First Global's book donation boosts libraries
The library at the McIntosh Memorial Primary School in Manchester has been boosted with the donation of a stock of extra-curricular activity books to assist preparing grade-one students as they advance to higher grades.
The books were recently donated by First Global Financial Services (FGFS) as part of its mandate through 2013 to help more Jamaican children overcome illiteracy from an early age.
Paul Ebanks, business development manager at the Mandeville branch, said FGFS, in December, had initiated a social-media campaign, 'Friends for Learning', which encouraged facebook fans to refer five of their friends to unlock a book to be donated to a child.
"Subsequently, FGFS purchased more than 300 books from Twin Guinep Publishers, and each of the six participating schools were able to select the types of books most useful in their respective institutions," he said.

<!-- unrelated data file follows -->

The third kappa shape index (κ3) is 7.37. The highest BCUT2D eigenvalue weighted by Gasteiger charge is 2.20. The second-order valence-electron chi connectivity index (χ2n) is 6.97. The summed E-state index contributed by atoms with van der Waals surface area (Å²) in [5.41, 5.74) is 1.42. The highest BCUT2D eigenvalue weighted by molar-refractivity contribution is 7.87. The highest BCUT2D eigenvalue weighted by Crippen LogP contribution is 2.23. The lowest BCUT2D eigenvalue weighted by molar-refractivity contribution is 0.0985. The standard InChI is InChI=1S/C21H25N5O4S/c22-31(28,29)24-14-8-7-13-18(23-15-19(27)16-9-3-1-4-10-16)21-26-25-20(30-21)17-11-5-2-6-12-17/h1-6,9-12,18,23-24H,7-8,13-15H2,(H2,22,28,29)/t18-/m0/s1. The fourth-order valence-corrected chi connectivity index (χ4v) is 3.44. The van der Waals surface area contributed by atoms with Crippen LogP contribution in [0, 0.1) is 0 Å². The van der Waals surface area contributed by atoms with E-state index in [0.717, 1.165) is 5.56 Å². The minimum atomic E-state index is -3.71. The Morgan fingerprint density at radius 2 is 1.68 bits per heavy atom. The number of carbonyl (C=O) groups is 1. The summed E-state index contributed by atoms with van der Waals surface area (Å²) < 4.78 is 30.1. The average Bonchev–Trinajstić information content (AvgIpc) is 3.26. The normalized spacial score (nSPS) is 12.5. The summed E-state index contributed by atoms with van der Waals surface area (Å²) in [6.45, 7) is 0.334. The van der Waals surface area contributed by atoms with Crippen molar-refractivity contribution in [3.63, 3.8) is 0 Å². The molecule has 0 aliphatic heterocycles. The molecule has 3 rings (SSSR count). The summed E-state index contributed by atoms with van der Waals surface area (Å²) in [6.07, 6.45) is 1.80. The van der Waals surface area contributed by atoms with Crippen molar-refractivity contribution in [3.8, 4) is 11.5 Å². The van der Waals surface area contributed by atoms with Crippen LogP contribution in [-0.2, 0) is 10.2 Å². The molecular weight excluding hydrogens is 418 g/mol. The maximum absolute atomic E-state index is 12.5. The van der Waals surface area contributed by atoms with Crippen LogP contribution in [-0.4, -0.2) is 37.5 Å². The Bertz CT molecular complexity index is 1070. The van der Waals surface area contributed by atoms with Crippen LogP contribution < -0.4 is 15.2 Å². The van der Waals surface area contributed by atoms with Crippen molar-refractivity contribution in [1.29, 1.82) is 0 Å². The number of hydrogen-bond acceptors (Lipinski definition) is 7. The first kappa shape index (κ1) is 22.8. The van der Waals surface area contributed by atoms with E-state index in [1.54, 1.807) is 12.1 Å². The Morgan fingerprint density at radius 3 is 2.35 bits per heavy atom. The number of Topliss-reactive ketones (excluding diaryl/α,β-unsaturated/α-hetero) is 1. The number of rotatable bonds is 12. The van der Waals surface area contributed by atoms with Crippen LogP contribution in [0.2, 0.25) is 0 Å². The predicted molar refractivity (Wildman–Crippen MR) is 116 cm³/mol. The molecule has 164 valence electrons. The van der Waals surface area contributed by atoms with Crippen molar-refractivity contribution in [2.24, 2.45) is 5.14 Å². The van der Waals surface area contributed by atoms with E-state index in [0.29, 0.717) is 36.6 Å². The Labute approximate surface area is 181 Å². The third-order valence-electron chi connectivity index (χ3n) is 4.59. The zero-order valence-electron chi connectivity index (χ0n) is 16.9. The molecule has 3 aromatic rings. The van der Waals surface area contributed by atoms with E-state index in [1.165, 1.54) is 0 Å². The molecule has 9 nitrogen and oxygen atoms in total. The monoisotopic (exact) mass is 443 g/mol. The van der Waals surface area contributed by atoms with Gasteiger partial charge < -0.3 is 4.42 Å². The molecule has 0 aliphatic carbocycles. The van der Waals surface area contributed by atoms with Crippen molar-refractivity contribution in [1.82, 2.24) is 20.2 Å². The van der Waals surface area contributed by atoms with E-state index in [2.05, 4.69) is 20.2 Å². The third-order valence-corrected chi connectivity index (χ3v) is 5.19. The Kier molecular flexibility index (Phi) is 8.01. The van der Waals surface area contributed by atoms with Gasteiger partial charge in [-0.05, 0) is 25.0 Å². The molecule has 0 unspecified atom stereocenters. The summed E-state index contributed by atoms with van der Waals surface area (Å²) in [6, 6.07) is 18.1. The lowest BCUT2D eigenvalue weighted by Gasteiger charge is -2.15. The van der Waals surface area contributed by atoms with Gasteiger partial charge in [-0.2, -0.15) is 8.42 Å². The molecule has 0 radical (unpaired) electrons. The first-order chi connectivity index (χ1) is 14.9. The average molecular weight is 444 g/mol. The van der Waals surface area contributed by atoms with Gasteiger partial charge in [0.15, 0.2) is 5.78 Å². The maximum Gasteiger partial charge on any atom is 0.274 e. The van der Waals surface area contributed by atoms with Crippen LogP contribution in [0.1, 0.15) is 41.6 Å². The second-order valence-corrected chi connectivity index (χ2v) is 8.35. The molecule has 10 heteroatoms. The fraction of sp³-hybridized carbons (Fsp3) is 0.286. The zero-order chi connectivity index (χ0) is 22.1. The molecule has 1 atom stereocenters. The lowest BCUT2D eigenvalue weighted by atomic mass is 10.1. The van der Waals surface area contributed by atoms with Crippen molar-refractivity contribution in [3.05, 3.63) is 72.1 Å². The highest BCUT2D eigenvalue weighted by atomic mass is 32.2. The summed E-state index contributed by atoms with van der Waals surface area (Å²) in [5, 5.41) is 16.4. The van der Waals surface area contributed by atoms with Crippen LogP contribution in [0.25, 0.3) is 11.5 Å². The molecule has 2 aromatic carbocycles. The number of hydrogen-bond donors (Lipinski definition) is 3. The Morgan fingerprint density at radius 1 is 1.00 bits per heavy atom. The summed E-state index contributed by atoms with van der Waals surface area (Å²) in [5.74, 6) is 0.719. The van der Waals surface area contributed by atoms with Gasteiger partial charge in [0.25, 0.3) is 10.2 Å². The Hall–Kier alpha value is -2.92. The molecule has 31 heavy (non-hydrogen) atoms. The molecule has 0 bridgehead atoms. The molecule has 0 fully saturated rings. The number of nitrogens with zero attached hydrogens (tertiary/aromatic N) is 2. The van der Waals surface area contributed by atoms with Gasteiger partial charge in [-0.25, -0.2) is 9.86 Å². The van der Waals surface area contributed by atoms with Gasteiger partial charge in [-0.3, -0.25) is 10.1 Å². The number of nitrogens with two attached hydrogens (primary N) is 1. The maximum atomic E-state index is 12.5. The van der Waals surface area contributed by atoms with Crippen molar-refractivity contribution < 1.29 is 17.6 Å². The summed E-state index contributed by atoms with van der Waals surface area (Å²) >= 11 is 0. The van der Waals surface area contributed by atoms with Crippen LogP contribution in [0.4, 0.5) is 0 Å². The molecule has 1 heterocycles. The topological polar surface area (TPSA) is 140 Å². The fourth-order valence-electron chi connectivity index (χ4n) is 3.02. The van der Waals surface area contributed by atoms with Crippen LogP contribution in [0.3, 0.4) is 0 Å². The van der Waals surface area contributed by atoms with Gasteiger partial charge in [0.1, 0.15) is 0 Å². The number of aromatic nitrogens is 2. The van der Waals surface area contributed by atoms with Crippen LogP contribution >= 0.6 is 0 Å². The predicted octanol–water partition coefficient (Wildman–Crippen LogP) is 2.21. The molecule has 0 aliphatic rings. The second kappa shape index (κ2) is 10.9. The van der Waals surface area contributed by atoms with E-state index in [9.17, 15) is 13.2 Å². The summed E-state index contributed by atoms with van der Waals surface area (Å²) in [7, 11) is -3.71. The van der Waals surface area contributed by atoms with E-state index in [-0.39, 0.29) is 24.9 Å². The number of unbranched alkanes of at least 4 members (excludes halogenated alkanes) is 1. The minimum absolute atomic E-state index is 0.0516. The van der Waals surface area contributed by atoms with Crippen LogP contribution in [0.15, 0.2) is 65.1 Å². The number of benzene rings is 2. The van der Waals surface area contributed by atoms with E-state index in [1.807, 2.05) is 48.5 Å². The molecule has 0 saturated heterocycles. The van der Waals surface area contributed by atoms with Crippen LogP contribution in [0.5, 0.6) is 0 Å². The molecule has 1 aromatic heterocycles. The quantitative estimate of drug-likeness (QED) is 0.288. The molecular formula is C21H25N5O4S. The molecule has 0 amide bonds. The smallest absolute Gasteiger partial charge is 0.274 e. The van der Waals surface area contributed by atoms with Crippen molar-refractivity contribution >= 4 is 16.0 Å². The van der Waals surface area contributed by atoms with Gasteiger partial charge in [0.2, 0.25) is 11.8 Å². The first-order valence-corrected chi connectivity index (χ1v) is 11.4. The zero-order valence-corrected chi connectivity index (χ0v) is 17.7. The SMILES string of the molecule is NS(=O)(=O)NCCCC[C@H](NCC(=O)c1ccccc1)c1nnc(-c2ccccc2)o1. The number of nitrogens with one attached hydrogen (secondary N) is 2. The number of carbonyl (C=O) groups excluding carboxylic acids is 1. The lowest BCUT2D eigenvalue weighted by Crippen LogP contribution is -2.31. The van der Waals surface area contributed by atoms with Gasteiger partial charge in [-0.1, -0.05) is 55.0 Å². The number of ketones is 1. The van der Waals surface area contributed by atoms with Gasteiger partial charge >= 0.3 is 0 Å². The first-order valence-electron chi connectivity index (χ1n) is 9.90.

Ebanks said, further, that the bank was pleased with the social media campaign results. It was a success and GraceKennedy would always be willing to assist students in need.
MANY USEFUL TOPICS
McIntosh Memorial is one of six primary schools in sections of the island to receive the books that take an integrated approach to learning in a number of subject areas.
Althea Holness, vice-principal in charge of academics at McIntosh Memorial Primary, expressed her satisfaction with the contents of the books.
"The books include aspects of Jamaican culture; picture-word association; spelling; colour mixing; food, with examples of the right types of foods we should eat to be healthy; social studies and safety tips on how and when to use the roads, and more useful information to help develop children's fine motor, math and science skills," Holness said.
Vyonnie Whynes, senior vice-principal, administration, agreed: "These books will enhance students' reading skills and develop competence in spelling and science. The books cover some topics related to the GSAT examination. This means that the children should be better prepared as they transit through to the upper grades," Whynes said.